Garda Capacity to meet current Challenges ?

John O’ Brien, retired Detective Chief Superintendent and GSRMA member, has an interesting article in the Irish Times, Saturday, 17th October.  Under the above heading it reads: “Public disclosure on crime and policing should be led and informed by Gardai themselves.  Policing by it nature takes place on the fault lines of society.  It is adversarial in character, and paradoxiclly it can be incredibly satisfying to its practioners.  It is normal to encounter crisis and challenges.  Gardai walk in harm’s way on a daily basis as part of their services to the community.  Eighty-eight members of the Garda Síochána have given their lives in the service of this State ………..

Read the Irish Times article Does the Garda have capacity to meet the current challenges ?



3 Responses to Garda Capacity to meet current Challenges ?

  1. patrick joseph mc October 17, 2015 at 3:38 pm #

    This should be read along with the articles of Michael Carthy of the 2/13 October ,There is food for thought in each of the articles ,As a person that spent my entire service with my feet on the ground my views will be different as my priority everyday was to get by with dwindling resources and keep the public customers happy. I saw the tools of the trade fade into history as detection gained in importance over prevention. After a number of court decisions the role of the Peace Commissioner to issue summonses warrants save for a warrant under the misuse of drugs disappeared in rare occasions with warrants having to be granted by a Judge sitting in court and the criminal fraternity are not constrained by such actions.The public expect an instant response to their problem.The Garda at ground level is the best public relation weapon but that person is being drowned in paper .Small things ignored bring the rule of law into disrepute and Garda discretion should always take priority over prosecution as it did in former times, the combination of talents is what counts and there is room for all in the Gardai except a Blackguard ,and always remember the story of the lion and the mouse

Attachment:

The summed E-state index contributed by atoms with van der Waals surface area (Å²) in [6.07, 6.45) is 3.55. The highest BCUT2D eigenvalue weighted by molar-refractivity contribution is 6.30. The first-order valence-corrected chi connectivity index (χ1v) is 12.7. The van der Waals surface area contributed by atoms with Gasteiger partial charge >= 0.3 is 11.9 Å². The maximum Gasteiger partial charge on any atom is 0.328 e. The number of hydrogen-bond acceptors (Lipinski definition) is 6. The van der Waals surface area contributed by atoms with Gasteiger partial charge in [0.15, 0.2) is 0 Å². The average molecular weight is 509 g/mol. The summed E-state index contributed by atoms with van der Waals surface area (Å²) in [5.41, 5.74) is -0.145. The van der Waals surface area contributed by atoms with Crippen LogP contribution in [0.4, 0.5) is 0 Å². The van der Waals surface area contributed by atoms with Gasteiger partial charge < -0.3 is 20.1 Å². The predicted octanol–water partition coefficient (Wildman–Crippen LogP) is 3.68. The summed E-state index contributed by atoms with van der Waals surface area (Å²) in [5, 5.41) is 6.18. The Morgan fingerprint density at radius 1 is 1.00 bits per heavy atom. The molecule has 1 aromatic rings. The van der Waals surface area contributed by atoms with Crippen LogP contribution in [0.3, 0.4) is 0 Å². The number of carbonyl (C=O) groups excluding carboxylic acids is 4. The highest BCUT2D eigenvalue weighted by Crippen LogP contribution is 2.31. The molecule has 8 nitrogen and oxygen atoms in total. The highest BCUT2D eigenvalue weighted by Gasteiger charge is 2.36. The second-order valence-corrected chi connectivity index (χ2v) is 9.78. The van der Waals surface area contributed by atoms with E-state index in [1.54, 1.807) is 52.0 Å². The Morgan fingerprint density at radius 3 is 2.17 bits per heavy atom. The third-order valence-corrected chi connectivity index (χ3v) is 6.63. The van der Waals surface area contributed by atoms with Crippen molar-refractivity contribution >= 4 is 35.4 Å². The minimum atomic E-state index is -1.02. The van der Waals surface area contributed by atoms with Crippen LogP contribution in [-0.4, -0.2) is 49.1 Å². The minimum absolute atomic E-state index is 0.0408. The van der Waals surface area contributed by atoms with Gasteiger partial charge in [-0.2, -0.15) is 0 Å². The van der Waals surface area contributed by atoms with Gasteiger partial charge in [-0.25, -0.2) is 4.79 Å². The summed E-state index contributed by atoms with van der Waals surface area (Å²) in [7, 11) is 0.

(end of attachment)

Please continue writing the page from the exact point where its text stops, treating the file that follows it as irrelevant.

2. Eugene October 18, 2015 at 12:06 pm #

    John O’Brien has given us a very comprehensive report on policing in that article. I’m sure the powers that be will read that and say that a lot of that stuff is being followed already. The ordinary man in the street is not really concerned with that, what they want and need urgently is to be able to meet and talk to Gardai on the street and around their homes on a daily basis. I hardly know any of the local Gardai now, they have no interest in talking to the likes of me. They seem to be far too buisy and overworked. Hardly ever do we see any gardai walking the beat in country towns, there are not enough of them there. We need the numbers back up to 15,000 , pay them properly, give them their allowances, give the back the Uzi machine guns. We also need to cut out the ” pussy footing” with the likes of Slab and all his cohorts and put the smuggling of oil and cigarettes ect. Out of business. Where is the Police Authority that was promised.

  3. John Brennan October 20, 2015 at 1:43 pm #

    How many times have we heard Senior Garda Officers insist that despite losing over 2000 in manpower that they have “adequate resources” to provide a police service? It is very obvious to everyone that that is not true. Are they afraid to disturb their political masters by telling the public the true situation?
    Sadly I wouldn’t have much faith in a Police Authority that is packed with Government supporters. The Garda Inspectorate have highlighted many areas where improvements in equipment and systems are necessary and these recommendations have been largely ignored

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